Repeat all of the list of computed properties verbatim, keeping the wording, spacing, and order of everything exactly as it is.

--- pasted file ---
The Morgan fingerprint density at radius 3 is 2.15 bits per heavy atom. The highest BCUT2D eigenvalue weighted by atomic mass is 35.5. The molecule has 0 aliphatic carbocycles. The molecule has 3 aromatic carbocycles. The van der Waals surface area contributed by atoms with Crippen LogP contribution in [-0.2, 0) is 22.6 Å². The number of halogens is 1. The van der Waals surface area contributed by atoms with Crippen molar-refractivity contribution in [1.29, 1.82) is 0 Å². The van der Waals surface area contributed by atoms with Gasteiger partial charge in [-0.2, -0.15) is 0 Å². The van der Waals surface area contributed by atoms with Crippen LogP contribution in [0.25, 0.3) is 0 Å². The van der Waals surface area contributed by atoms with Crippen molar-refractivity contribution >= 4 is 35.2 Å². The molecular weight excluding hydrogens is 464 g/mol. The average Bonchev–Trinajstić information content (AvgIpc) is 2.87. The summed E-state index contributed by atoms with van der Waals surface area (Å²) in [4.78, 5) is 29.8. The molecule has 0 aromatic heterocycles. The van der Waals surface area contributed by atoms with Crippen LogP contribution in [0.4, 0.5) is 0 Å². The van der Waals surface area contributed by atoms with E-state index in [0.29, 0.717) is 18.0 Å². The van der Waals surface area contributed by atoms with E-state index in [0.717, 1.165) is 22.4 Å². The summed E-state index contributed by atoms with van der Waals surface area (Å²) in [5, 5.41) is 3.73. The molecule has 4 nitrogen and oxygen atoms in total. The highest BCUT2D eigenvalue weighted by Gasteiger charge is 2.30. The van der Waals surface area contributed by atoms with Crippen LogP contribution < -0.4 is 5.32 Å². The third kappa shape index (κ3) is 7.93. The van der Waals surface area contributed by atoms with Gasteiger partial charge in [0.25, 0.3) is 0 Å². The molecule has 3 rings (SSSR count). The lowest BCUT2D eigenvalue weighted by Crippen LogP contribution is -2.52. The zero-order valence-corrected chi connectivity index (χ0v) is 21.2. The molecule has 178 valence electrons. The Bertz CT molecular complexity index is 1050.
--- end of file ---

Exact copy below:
The Morgan fingerprint density at radius 3 is 2.15 bits per heavy atom. The highest BCUT2D eigenvalue weighted by atomic mass is 35.5. The molecule has 0 aliphatic carbocycles. The molecule has 3 aromatic carbocycles. The van der Waals surface area contributed by atoms with Crippen LogP contribution in [-0.2, 0) is 22.6 Å². The number of halogens is 1. The van der Waals surface area contributed by atoms with Crippen molar-refractivity contribution in [1.29, 1.82) is 0 Å². The van der Waals surface area contributed by atoms with Gasteiger partial charge in [-0.2, -0.15) is 0 Å². The van der Waals surface area contributed by atoms with Crippen LogP contribution in [0.25, 0.3) is 0 Å². The van der Waals surface area contributed by atoms with Crippen molar-refractivity contribution >= 4 is 35.2 Å². The molecular weight excluding hydrogens is 464 g/mol. The average Bonchev–Trinajstić information content (AvgIpc) is 2.87. The summed E-state index contributed by atoms with van der Waals surface area (Å²) in [4.78, 5) is 29.8. The molecule has 0 aromatic heterocycles. The van der Waals surface area contributed by atoms with Crippen LogP contribution in [0.4, 0.5) is 0 Å². The van der Waals surface area contributed by atoms with E-state index in [0.29, 0.717) is 18.0 Å². The van der Waals surface area contributed by atoms with E-state index in [0.717, 1.165) is 22.4 Å². The summed E-state index contributed by atoms with van der Waals surface area (Å²) in [5, 5.41) is 3.73. The molecule has 4 nitrogen and oxygen atoms in total. The highest BCUT2D eigenvalue weighted by Gasteiger charge is 2.30. The van der Waals surface area contributed by atoms with Crippen LogP contribution < -0.4 is 5.32 Å². The third kappa shape index (κ3) is 7.93. The van der Waals surface area contributed by atoms with Gasteiger partial charge in [0.25, 0.3) is 0 Å². The molecule has 3 rings (SSSR count). The lowest BCUT2D eigenvalue weighted by Crippen LogP contribution is -2.52. The zero-order valence-corrected chi connectivity index (χ0v) is 21.2. The molecule has 178 valence electrons. The Bertz CT molecular complexity index is 1050.